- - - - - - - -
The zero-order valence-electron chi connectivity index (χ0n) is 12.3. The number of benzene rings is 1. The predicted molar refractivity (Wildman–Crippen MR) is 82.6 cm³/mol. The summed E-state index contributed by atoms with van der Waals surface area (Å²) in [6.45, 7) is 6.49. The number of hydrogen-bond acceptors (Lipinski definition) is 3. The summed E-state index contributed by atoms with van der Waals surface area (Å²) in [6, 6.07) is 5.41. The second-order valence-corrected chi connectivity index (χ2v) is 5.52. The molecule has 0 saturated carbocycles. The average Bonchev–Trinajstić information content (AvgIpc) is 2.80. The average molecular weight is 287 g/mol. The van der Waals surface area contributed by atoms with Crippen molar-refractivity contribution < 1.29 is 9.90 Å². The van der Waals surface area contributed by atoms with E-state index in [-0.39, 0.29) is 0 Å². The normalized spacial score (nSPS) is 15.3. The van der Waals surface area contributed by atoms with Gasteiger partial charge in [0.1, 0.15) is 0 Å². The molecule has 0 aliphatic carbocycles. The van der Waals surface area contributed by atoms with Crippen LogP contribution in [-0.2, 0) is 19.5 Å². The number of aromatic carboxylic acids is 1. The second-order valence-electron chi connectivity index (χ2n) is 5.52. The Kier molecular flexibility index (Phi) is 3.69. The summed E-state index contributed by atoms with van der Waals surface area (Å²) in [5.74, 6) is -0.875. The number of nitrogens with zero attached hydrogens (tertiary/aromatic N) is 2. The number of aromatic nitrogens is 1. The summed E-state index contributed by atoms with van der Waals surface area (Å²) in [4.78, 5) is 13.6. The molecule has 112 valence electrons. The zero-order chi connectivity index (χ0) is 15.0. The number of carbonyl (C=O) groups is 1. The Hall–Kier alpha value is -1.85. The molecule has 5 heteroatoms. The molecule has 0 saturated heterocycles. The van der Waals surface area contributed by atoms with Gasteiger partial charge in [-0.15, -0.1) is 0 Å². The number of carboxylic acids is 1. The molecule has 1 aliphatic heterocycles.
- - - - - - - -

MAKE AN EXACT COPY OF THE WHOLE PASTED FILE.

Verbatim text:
The zero-order valence-electron chi connectivity index (χ0n) is 12.3. The number of benzene rings is 1. The predicted molar refractivity (Wildman–Crippen MR) is 82.6 cm³/mol. The summed E-state index contributed by atoms with van der Waals surface area (Å²) in [6.45, 7) is 6.49. The number of hydrogen-bond acceptors (Lipinski definition) is 3. The summed E-state index contributed by atoms with van der Waals surface area (Å²) in [6, 6.07) is 5.41. The second-order valence-corrected chi connectivity index (χ2v) is 5.52. The molecule has 0 saturated carbocycles. The average Bonchev–Trinajstić information content (AvgIpc) is 2.80. The average molecular weight is 287 g/mol. The van der Waals surface area contributed by atoms with Crippen molar-refractivity contribution < 1.29 is 9.90 Å². The van der Waals surface area contributed by atoms with E-state index in [-0.39, 0.29) is 0 Å². The normalized spacial score (nSPS) is 15.3. The van der Waals surface area contributed by atoms with Gasteiger partial charge in [0.1, 0.15) is 0 Å². The molecule has 0 aliphatic carbocycles. The van der Waals surface area contributed by atoms with Crippen LogP contribution in [-0.2, 0) is 19.5 Å². The number of aromatic carboxylic acids is 1. The second-order valence-electron chi connectivity index (χ2n) is 5.52. The Kier molecular flexibility index (Phi) is 3.69. The summed E-state index contributed by atoms with van der Waals surface area (Å²) in [5.74, 6) is -0.875. The number of nitrogens with zero attached hydrogens (tertiary/aromatic N) is 2. The number of aromatic nitrogens is 1. The summed E-state index contributed by atoms with van der Waals surface area (Å²) in [4.78, 5) is 13.6. The molecule has 112 valence electrons. The zero-order chi connectivity index (χ0) is 15.0. The number of carbonyl (C=O) groups is 1. The Hall–Kier alpha value is -1.85. The molecule has 5 heteroatoms. The molecule has 0 saturated heterocycles. The van der Waals surface area contributed by atoms with Gasteiger partial charge in [-0.15, -0.1) is 0 Å². The number of carboxylic acids is 1. The molecule has 1 aliphatic heterocycles.